6. Rule 44 and 45 of Victorian Bar Council Rules. The Rules do, however, permit the questioning and testing in conference of the version of evidence to be given by a prospective witness, including drawing the witness’s attention to inconsistencies or other difficulties with the evidence.
  7. Restatement (Third) of the Law Governing Lawyers, §116, Comment b, American Law Institute, 2001 at 206.
  8. James Freeman, PLC Arbitration – England & Wales “Ethical Issues for Counsel in International Arbitration”.
  9. Drafted by Professors Laurel Terry and Catherine Rogers

Anti-suit injunctions receive support from UK Supreme Court

The anti-suit injunction is a useful tool for ensuring that parties honour their arbitration agreements. In the recent UK Supreme Court case of Ust-Kamenogorsk Hydropower Plant JSA v AES Ust-Kamenogorsk Hydropower Plant LLP (12 June 2013), an ambitious attack was made on the English Courts’ jurisdiction to grant anti-suit injunctions, on the basis that to do so is contrary to the terms, scheme, philosophy and parliamentary intention of the English Arbitration Act 1996 (the Act). The Supreme Court rebutted this attack. It also provided a helpful analysis of the relevant provisions of the Act.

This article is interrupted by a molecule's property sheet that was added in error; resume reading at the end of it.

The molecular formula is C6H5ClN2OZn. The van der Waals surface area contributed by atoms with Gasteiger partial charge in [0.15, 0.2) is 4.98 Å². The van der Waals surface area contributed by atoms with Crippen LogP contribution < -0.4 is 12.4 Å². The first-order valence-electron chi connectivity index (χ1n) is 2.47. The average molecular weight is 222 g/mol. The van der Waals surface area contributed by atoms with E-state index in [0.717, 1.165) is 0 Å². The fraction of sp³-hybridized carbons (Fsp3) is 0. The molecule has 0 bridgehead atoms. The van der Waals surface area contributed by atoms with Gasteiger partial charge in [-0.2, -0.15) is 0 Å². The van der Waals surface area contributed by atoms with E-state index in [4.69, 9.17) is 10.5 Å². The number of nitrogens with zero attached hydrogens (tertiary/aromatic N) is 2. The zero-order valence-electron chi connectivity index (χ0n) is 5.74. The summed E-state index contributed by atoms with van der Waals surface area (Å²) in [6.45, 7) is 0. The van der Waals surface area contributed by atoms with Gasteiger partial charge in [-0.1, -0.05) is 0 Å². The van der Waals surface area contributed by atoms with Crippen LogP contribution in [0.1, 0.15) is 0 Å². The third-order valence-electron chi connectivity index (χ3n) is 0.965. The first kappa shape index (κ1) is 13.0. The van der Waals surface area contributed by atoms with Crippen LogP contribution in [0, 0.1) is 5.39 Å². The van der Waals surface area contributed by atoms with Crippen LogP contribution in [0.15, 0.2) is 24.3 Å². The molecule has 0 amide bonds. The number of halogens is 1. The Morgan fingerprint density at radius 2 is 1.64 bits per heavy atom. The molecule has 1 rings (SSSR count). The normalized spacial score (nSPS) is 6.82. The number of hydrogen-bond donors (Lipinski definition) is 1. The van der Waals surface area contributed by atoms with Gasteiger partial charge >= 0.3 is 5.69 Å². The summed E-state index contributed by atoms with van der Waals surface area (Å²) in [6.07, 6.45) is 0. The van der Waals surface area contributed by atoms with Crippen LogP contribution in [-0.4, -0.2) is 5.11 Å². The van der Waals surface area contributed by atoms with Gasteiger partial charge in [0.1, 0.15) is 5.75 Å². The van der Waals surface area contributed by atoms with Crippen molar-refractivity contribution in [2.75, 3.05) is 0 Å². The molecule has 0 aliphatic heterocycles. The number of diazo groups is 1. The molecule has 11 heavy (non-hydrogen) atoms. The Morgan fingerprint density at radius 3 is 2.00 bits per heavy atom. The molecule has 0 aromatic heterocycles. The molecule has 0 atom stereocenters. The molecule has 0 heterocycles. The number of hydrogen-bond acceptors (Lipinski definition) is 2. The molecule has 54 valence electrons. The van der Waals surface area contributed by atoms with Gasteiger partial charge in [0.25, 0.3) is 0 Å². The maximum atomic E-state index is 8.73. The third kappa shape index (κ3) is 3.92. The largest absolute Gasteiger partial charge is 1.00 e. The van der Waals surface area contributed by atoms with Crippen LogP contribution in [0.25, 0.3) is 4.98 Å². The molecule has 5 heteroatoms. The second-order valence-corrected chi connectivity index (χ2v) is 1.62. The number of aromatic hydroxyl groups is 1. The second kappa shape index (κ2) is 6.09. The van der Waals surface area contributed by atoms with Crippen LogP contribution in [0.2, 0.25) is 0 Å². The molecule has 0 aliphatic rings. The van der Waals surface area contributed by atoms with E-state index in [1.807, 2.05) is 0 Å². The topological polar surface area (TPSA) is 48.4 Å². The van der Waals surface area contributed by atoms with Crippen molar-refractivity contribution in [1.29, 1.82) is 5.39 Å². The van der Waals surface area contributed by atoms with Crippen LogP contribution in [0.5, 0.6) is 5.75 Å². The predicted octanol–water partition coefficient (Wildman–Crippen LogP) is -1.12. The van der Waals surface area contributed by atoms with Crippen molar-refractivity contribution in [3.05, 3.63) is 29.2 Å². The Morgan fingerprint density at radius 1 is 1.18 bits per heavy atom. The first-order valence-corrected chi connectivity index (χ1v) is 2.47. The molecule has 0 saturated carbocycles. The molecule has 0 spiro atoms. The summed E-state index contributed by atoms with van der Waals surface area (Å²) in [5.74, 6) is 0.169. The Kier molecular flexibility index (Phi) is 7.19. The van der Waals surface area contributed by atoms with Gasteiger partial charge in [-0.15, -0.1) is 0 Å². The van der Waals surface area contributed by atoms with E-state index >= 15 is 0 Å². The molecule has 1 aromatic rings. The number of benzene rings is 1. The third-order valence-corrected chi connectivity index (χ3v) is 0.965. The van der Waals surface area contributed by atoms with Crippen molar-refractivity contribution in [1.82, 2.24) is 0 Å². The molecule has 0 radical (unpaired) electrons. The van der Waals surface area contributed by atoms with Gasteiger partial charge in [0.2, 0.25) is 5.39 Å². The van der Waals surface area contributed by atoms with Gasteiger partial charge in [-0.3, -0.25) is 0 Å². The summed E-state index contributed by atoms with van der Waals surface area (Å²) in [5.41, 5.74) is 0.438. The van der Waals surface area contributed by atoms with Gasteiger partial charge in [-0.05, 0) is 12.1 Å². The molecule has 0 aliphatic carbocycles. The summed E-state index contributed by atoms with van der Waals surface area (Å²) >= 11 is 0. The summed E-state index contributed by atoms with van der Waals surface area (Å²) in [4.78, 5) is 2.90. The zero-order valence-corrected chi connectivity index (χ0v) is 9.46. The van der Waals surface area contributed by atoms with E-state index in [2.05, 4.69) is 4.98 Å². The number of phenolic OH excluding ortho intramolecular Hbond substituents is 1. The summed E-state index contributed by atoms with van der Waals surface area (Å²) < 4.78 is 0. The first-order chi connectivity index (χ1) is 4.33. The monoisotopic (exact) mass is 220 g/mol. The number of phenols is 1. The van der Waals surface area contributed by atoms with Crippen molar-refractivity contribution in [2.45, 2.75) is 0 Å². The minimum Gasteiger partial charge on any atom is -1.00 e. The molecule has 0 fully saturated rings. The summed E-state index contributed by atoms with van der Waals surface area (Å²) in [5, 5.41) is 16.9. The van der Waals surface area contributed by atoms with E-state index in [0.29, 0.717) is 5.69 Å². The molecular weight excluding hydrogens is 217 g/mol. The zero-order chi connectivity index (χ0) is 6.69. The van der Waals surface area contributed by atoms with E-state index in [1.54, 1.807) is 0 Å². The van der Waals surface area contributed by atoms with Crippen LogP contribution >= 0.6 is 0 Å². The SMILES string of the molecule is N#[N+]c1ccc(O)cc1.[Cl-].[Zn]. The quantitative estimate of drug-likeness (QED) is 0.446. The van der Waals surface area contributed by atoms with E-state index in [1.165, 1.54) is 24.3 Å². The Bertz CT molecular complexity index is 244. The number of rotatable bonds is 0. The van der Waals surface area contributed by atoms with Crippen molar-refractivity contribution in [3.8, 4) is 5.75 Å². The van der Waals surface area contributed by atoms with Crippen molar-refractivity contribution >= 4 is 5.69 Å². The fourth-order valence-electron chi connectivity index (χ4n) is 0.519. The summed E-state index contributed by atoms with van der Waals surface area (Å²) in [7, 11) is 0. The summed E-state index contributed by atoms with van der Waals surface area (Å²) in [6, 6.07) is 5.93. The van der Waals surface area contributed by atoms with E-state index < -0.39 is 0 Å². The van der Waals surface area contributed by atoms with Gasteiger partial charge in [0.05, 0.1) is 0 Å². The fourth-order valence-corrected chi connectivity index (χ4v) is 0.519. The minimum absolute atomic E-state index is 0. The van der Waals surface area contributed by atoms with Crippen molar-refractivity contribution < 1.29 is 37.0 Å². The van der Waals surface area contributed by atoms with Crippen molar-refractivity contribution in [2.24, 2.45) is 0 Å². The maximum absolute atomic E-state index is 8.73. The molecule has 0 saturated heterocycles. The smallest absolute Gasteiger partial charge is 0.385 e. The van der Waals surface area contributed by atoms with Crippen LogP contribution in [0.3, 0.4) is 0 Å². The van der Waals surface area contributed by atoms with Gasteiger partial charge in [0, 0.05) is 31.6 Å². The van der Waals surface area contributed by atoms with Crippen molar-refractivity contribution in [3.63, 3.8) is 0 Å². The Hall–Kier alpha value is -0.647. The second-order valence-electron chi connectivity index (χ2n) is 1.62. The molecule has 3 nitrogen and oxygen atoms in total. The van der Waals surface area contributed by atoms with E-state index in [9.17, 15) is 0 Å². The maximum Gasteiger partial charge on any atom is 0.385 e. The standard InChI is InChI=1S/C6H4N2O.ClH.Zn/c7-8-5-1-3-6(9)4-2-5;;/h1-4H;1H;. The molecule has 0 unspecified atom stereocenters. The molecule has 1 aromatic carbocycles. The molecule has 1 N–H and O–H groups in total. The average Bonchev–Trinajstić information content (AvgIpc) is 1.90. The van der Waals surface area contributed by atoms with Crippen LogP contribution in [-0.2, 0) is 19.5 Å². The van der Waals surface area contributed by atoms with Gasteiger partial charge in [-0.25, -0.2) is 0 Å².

Anti-suit injunctions

There can be a number of reasons why a party fails to comply with an agreement to arbitrate. These may be strategic: the prospects of success may be better in front of a home court. Or they may be less calculating: a party may consider that the dispute is not covered by the arbitration clause, or may not be directly party to the contract (for example where an insurer has paid out an insured’s claim and pursues rights of subrogation against the insured’s counterparty).